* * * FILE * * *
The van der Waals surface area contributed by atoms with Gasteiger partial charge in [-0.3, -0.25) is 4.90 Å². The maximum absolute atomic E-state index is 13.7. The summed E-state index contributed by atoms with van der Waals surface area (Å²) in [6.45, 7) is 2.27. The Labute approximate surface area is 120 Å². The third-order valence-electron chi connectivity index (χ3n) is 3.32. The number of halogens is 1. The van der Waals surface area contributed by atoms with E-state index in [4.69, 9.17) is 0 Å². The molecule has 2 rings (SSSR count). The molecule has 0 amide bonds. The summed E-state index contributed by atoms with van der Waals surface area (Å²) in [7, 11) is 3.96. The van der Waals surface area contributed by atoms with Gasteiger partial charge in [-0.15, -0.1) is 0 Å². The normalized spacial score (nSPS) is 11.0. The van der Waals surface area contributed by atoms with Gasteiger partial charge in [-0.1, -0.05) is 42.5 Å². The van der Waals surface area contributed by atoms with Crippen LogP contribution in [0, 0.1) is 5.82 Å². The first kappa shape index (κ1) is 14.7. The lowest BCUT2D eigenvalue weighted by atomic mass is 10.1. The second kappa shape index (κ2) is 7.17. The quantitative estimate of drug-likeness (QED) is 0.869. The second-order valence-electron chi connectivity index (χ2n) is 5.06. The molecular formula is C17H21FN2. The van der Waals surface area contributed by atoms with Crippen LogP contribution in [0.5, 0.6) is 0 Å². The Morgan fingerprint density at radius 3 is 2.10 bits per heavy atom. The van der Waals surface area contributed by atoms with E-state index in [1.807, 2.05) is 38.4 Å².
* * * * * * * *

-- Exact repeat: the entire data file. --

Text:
The van der Waals surface area contributed by atoms with Gasteiger partial charge in [-0.3, -0.25) is 4.90 Å². The maximum absolute atomic E-state index is 13.7. The summed E-state index contributed by atoms with van der Waals surface area (Å²) in [6.45, 7) is 2.27. The Labute approximate surface area is 120 Å². The third-order valence-electron chi connectivity index (χ3n) is 3.32. The number of halogens is 1. The van der Waals surface area contributed by atoms with E-state index in [4.69, 9.17) is 0 Å². The molecule has 2 rings (SSSR count). The molecule has 0 amide bonds. The summed E-state index contributed by atoms with van der Waals surface area (Å²) in [7, 11) is 3.96. The van der Waals surface area contributed by atoms with Gasteiger partial charge in [-0.15, -0.1) is 0 Å². The normalized spacial score (nSPS) is 11.0. The van der Waals surface area contributed by atoms with Gasteiger partial charge in [-0.1, -0.05) is 42.5 Å². The van der Waals surface area contributed by atoms with Crippen LogP contribution in [0, 0.1) is 5.82 Å². The first kappa shape index (κ1) is 14.7. The lowest BCUT2D eigenvalue weighted by atomic mass is 10.1. The second kappa shape index (κ2) is 7.17. The quantitative estimate of drug-likeness (QED) is 0.869. The second-order valence-electron chi connectivity index (χ2n) is 5.06. The molecular formula is C17H21FN2. The van der Waals surface area contributed by atoms with Crippen LogP contribution in [0.5, 0.6) is 0 Å². The Morgan fingerprint density at radius 3 is 2.10 bits per heavy atom. The van der Waals surface area contributed by atoms with E-state index in [1.807, 2.05) is 38.4 Å².